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Boeing wins contract to improve laser weapon pointing

19 Feb 2015

$29.5M deal with US Office of Naval Research expected to result in 'exceptional accuracy' of new laser weapons on warships.

Defense contractor Boeing has won a $29.5 million contract to design and develop a new beam control system to improve the pointing accuracy of high-power laser weapons to be used on board US Navy warships.

The news comes after a series of tests using a prototype laser weapon on board the USS Ponce, a transport ship, that took place in the Persian Gulf in late 2014.

Boeing will now begin designing a prototype “high-power beam control subsystem” compatible with high-energy solid-state lasers. The company says that the resulting subsystem will be compatible with the systems that other companies are designing as part of the Office of Naval Research’s Solid State Laser Technology Maturation (SSL-TM) program.

“The resulting beam control system will focus and hold a laser on a moving ‘aimpoint’ long enough to disable the target,” said the firm. “Doing that with a ship-based laser is particularly challenging, given the maritime environment and constant movement of an at-sea vessel.”

Unlimited ammo
Along with the various other major defense contractors in the US, Boeing has been working for many years on its own approach to laser weapons, part of a new class of munitions going under the general heading of directed-energy weapons.

Because such systems only require power, rather than physical ammunition, they offer the prospect of unlimited shooting ability with a versatile “gun”, while eliminating the need to carry heavy munitions.

Boeing has previously developed very-high-power systems based around thin-disk lasers sourced from Germany-based Trumpf, while last year its truck-mounted 10 kW laser weapon was said by the company to have performed well in tests with the US Army at Eglin Air Force Base in Florida.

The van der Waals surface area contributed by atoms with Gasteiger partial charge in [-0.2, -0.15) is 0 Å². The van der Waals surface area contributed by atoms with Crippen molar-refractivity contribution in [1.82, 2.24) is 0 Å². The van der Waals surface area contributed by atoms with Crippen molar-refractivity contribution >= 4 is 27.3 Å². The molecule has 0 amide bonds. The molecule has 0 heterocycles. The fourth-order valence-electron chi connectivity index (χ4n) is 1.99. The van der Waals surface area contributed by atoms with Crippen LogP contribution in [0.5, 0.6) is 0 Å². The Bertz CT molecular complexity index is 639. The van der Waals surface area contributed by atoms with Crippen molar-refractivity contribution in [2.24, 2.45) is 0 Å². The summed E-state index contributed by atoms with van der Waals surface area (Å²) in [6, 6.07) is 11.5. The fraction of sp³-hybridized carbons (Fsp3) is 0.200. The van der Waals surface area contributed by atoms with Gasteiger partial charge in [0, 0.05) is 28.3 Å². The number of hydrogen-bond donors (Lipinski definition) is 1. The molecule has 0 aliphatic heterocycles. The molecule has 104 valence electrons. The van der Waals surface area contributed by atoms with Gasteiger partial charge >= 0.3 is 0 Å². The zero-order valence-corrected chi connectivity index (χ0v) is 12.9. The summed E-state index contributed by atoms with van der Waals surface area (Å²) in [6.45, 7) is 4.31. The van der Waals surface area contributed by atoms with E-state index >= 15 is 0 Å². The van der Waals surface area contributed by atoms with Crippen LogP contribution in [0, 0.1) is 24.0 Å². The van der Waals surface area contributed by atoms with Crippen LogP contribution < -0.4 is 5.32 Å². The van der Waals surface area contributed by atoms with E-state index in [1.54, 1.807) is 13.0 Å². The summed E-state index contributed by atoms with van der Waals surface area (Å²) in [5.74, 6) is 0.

However, maintaining the pointing stability and tight focus of several high-energy sources, which are combined to deliver the kind of power needed to ensure the effectiveness of a laser weapon over very long distances, remains a technical challenge - particularly in humid conditions.

“Boeing innovations in beam control and directed energy technologies are keys to understanding laser weapon system configurations that could yield a capability for the Navy in their maritime environment,” said Peggy Morse, vice president at Boeing’s directed energy and strategic systems (DESS) division.

The company points out that the control system will build on the earlier demonstrations at Eglin Air Force Base, where its laser weapon was able to acquire, track and destroy targets like mortars and drones in windy and foggy conditions.

“Important technical data was collected on energy systems within a maritime environment, which ONR shared with the Army and Boeing,” says the firm.

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